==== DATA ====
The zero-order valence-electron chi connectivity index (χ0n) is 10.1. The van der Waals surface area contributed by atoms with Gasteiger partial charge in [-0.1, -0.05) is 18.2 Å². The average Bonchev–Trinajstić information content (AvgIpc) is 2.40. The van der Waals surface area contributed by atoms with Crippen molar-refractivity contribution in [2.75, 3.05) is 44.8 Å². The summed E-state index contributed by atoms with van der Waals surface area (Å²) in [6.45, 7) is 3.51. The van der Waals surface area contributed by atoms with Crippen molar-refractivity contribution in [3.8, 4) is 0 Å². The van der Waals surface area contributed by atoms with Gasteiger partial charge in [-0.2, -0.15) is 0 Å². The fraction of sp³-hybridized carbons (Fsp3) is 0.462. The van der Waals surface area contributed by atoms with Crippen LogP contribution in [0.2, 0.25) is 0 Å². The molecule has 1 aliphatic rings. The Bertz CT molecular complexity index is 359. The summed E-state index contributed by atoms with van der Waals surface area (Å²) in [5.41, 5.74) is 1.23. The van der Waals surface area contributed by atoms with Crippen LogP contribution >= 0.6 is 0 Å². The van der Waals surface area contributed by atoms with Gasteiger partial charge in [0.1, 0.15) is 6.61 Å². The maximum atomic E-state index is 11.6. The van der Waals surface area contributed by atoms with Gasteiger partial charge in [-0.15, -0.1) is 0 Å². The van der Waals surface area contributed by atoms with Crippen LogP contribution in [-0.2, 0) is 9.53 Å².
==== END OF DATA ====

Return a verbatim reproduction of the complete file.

The zero-order valence-electron chi connectivity index (χ0n) is 10.1. The van der Waals surface area contributed by atoms with Gasteiger partial charge in [-0.1, -0.05) is 18.2 Å². The average Bonchev–Trinajstić information content (AvgIpc) is 2.40. The van der Waals surface area contributed by atoms with Crippen molar-refractivity contribution in [2.75, 3.05) is 44.8 Å². The summed E-state index contributed by atoms with van der Waals surface area (Å²) in [6.45, 7) is 3.51. The van der Waals surface area contributed by atoms with Crippen molar-refractivity contribution in [3.8, 4) is 0 Å². The van der Waals surface area contributed by atoms with Gasteiger partial charge in [-0.2, -0.15) is 0 Å². The fraction of sp³-hybridized carbons (Fsp3) is 0.462. The van der Waals surface area contributed by atoms with Crippen LogP contribution in [0.2, 0.25) is 0 Å². The molecule has 1 aliphatic rings. The Bertz CT molecular complexity index is 359. The summed E-state index contributed by atoms with van der Waals surface area (Å²) in [5.41, 5.74) is 1.23. The van der Waals surface area contributed by atoms with Crippen LogP contribution >= 0.6 is 0 Å². The van der Waals surface area contributed by atoms with Gasteiger partial charge in [0.1, 0.15) is 6.61 Å². The maximum atomic E-state index is 11.6. The van der Waals surface area contributed by atoms with Gasteiger partial charge in [-0.15, -0.1) is 0 Å². The van der Waals surface area contributed by atoms with Crippen LogP contribution in [-0.2, 0) is 9.53 Å².